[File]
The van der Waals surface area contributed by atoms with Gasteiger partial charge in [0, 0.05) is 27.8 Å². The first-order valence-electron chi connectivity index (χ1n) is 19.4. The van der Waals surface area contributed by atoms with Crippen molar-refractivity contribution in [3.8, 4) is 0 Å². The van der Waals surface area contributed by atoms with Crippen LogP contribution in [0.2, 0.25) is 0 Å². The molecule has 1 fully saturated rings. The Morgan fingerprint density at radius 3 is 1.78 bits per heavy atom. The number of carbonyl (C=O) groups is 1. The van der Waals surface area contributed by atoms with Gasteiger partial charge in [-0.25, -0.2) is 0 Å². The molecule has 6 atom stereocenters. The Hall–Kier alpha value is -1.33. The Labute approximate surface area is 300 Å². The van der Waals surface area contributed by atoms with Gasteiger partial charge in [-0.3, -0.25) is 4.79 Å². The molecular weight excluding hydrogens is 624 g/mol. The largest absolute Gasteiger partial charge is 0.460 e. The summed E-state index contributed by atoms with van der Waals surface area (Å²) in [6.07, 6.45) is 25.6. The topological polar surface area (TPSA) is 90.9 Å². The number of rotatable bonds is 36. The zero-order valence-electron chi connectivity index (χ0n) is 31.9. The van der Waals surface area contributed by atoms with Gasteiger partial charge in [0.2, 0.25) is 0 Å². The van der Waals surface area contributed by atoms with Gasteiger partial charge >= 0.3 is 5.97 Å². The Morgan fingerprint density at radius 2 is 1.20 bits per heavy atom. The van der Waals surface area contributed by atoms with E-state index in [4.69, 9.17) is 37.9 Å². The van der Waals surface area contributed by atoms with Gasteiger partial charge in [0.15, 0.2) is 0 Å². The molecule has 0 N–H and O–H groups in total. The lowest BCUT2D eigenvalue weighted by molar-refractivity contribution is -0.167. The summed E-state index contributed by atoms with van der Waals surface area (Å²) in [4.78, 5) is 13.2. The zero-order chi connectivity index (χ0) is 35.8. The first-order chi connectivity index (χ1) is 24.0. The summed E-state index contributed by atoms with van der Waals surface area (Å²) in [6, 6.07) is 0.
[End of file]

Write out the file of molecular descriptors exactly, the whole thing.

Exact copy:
The van der Waals surface area contributed by atoms with Gasteiger partial charge in [0, 0.05) is 27.8 Å². The first-order valence-electron chi connectivity index (χ1n) is 19.4. The van der Waals surface area contributed by atoms with Crippen molar-refractivity contribution in [3.8, 4) is 0 Å². The van der Waals surface area contributed by atoms with Crippen LogP contribution in [0.2, 0.25) is 0 Å². The molecule has 1 fully saturated rings. The Morgan fingerprint density at radius 3 is 1.78 bits per heavy atom. The number of carbonyl (C=O) groups is 1. The van der Waals surface area contributed by atoms with Gasteiger partial charge in [-0.25, -0.2) is 0 Å². The molecule has 6 atom stereocenters. The Hall–Kier alpha value is -1.33. The Labute approximate surface area is 300 Å². The van der Waals surface area contributed by atoms with Gasteiger partial charge in [-0.3, -0.25) is 4.79 Å². The molecular weight excluding hydrogens is 624 g/mol. The largest absolute Gasteiger partial charge is 0.460 e. The summed E-state index contributed by atoms with van der Waals surface area (Å²) in [6.07, 6.45) is 25.6. The topological polar surface area (TPSA) is 90.9 Å². The number of rotatable bonds is 36. The zero-order valence-electron chi connectivity index (χ0n) is 31.9. The van der Waals surface area contributed by atoms with Gasteiger partial charge in [0.2, 0.25) is 0 Å². The van der Waals surface area contributed by atoms with Gasteiger partial charge >= 0.3 is 5.97 Å². The Morgan fingerprint density at radius 2 is 1.20 bits per heavy atom. The van der Waals surface area contributed by atoms with E-state index in [4.69, 9.17) is 37.9 Å². The van der Waals surface area contributed by atoms with Gasteiger partial charge in [0.15, 0.2) is 0 Å². The molecule has 0 N–H and O–H groups in total. The lowest BCUT2D eigenvalue weighted by molar-refractivity contribution is -0.167. The summed E-state index contributed by atoms with van der Waals surface area (Å²) in [4.78, 5) is 13.2. The zero-order chi connectivity index (χ0) is 35.8. The first-order chi connectivity index (χ1) is 24.0. The summed E-state index contributed by atoms with van der Waals surface area (Å²) in [6, 6.07) is 0.